Men face realm of fashion choices on catwalk

3rd July 2006, Comments 0 comments

PARIS, July 3, 2006 (AFP) - From dandy and dressy, to daring or just downright chic, the freedom and range now facing men in their sartorial choices was clear at men's fashion week on Sunday.

PARIS, July 3, 2006 (AFP) - From dandy and dressy, to daring or just downright chic, the freedom and range now facing men in their sartorial choices was clear at men's fashion week on Sunday.

While Yves Saint Laurent stayed true to the more traditional codes of masculine elegance, other labels sought to spice up the male wardrobe for spring-summer 2007.

Belgium's Ann Demeulemeester, one of the famed "Antwerp Six," stuck to her preferred black and white for her dandy-esque look but accessorized with double strings of pearls and lace trim on short trousers.

Bernhard Willhelm went further, blurring the line between men's and women's clothing with a baggy white jumpsuit, cut to below the knee looking almost like a dress in a meadow flower-print.

He then took the fashion crowd on a romp through the Alps with colourful lederhosen and laced breeches, white edelweiss, red-and-white knits and mountain hats. Long shorts were loose like a skirt.

Paul Smith's cool cotton shirts and relaxed approach to jackets and ties with jeans or baggy shorts was as refreshing as a cool breeze through the Fine Arts School on a stifling Paris afternoon.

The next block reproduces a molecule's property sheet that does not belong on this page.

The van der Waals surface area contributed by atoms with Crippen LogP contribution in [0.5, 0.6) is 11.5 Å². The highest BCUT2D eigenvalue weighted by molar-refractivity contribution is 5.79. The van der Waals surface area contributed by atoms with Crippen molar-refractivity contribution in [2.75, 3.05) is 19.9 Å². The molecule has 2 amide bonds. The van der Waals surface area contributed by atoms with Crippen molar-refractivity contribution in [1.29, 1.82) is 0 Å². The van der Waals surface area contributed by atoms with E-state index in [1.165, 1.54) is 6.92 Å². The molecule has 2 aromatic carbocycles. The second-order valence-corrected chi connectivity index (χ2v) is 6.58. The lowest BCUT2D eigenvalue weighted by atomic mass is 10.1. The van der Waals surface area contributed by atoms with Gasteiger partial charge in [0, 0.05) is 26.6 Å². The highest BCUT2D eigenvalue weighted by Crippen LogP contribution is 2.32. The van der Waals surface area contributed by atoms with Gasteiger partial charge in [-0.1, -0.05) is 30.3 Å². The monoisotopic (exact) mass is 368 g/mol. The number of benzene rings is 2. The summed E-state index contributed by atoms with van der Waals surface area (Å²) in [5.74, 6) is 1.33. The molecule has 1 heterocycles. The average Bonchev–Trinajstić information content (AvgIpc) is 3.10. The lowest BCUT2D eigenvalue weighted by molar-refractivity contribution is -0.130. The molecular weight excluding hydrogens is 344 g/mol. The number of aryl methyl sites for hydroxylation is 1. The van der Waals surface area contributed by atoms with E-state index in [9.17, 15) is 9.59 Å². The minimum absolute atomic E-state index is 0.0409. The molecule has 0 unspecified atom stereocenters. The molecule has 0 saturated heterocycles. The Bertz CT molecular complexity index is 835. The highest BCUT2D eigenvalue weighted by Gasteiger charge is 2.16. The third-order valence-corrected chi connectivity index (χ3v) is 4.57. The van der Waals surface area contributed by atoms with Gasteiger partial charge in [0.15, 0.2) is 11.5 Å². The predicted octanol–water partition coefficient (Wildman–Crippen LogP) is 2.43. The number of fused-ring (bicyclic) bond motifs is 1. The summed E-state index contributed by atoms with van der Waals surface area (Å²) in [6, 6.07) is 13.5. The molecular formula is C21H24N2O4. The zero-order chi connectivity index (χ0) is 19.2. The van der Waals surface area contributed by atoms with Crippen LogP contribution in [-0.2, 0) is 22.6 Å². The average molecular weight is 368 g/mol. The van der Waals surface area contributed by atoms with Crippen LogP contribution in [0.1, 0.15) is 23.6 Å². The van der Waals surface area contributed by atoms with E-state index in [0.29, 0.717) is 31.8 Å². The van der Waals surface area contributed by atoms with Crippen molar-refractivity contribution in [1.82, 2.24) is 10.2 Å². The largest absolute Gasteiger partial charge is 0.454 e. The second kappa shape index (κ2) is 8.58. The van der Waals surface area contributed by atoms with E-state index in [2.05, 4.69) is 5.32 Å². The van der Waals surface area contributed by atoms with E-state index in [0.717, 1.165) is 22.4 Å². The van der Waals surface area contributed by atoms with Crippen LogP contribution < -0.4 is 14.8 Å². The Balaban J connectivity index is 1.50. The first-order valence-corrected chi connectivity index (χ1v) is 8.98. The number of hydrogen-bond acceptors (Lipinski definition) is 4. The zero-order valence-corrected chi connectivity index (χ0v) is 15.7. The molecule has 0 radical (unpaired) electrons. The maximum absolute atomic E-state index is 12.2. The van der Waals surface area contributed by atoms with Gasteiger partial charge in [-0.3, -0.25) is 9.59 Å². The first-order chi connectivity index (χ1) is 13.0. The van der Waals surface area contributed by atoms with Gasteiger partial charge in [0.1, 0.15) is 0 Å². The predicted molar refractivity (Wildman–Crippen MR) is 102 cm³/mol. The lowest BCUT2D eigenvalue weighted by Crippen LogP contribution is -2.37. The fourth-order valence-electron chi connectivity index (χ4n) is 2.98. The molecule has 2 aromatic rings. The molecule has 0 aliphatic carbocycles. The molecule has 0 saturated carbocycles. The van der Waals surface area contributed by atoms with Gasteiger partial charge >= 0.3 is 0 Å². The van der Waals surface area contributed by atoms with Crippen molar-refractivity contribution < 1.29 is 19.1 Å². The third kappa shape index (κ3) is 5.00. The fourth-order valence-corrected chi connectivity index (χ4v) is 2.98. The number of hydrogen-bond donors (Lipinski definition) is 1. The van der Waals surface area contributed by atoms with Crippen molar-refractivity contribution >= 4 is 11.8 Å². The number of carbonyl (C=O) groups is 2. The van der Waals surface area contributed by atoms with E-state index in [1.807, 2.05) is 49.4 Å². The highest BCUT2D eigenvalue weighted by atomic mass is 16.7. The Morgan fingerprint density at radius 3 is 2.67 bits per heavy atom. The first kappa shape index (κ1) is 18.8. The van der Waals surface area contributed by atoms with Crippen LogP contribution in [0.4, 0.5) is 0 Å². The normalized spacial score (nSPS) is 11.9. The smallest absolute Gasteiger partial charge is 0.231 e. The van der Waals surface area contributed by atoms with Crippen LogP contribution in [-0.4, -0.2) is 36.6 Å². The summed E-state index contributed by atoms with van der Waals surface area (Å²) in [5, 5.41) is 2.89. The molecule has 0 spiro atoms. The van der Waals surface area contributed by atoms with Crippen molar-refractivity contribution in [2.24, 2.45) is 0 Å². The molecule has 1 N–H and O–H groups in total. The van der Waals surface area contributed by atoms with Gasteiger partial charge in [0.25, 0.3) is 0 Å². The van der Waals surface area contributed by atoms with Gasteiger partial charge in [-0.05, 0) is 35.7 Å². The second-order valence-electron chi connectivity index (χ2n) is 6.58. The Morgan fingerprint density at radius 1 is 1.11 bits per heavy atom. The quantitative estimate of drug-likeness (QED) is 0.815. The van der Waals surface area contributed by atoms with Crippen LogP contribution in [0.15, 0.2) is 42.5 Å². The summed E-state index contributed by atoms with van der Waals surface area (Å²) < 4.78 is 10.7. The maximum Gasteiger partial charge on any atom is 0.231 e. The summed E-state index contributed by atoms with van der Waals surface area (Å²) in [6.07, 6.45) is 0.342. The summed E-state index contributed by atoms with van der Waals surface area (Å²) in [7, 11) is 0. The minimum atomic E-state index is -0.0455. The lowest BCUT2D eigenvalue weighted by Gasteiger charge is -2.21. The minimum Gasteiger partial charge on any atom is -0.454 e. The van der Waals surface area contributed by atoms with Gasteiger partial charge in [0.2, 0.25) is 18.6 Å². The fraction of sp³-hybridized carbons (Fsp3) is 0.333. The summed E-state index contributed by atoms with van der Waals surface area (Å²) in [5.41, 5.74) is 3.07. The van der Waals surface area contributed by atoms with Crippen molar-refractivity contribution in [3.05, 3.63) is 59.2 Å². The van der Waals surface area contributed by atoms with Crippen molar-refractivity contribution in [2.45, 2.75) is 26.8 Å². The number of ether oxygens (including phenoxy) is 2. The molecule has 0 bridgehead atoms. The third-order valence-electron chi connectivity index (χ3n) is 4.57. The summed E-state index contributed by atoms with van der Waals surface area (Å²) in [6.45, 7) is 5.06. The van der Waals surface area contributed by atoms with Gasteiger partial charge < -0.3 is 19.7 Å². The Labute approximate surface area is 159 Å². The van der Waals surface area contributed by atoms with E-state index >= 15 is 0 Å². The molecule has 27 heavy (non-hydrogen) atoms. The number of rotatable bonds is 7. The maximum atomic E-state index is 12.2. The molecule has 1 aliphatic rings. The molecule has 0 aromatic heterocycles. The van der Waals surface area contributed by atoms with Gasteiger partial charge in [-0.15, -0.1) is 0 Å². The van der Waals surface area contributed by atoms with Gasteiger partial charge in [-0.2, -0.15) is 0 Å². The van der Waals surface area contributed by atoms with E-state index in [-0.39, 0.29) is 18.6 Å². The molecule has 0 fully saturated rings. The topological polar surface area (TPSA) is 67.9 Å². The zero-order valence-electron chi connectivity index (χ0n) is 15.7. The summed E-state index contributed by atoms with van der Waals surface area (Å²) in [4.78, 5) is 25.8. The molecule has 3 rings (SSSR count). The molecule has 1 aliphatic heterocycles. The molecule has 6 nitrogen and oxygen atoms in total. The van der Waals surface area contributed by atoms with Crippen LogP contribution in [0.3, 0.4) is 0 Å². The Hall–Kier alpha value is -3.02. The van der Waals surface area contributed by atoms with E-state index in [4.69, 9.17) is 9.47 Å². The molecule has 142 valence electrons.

Casual shirts had a faint echo of last season's cowboy influence, while floral prints next to dusty pink solids provided a charming contrast to more sober suits or checked sports jackets.

White jeans pepped up with a fluorescent belt were another key look by the British designer for the man who sees no need to go all-out flamboyant to show he takes a keen interest in his clothes.

Didier Grumbach, president of France's couture federation, said menswear had become much more varied and exciting in recent seasons, relegating the three-piece suit to office-wear only.

"Since Yohji Yamamoto and (Jean Paul) Gaultier showed men in skirts - we don't wear skirts yet - but the collections are much more daring and much more fun," he said, on the sidelines of the shows.

Menswear shows until a few years ago were boring in comparison, he added.

"Even to make it a little spicy you always had two or three beautiful ladies in the middle. That's over. Men are enough," he said, adding that two years ago the men's calendar had jumped from three to five days.

At Hermès and Yves Saint Laurent, the kind of aristocratic chic destined for a glamorous summer in Saint Tropez or Capri in low-key shades of greys, blues and beiges upheld the day's more classic quota.

Stefano Pilati, for YSL, drew on fine fabrics for his sophisticated wardrobe of short straight pants, adding a silky scarf as a belt, while shirts lost their collars to button at the back of the neck.

Multi-coloured prints on white trousers and a shirt in black and white print were perfect for a more informal occasion, perhaps under a black trench lined in red, with fringed shoes or just bare foot.

Véronique Nichanian dressed down the Hermès man slightly in espadrilles, in a trend of taking the edge off smarts seen elsewhere on the catwalk here, opting mostly for wide trousers in cotton, linen, wool and mohair.

Stripes were de rigeur; waistcoats, tank tops and fine-knits such as V-neck sweaters, as well as silky neckerchiefs, gave next summer at Hermes a whiff of faded 1940s grandeur.

Mauve and acid green punctuated modest mineral and vegetal shades.

Men's fashion week continues in the French capital on Monday with collections by Lanvin and Francesco Smalto. The catwalks wrap up on Tuesday, to be followed by three days of haute couture shows.

Copyright AFP

Subject: French News

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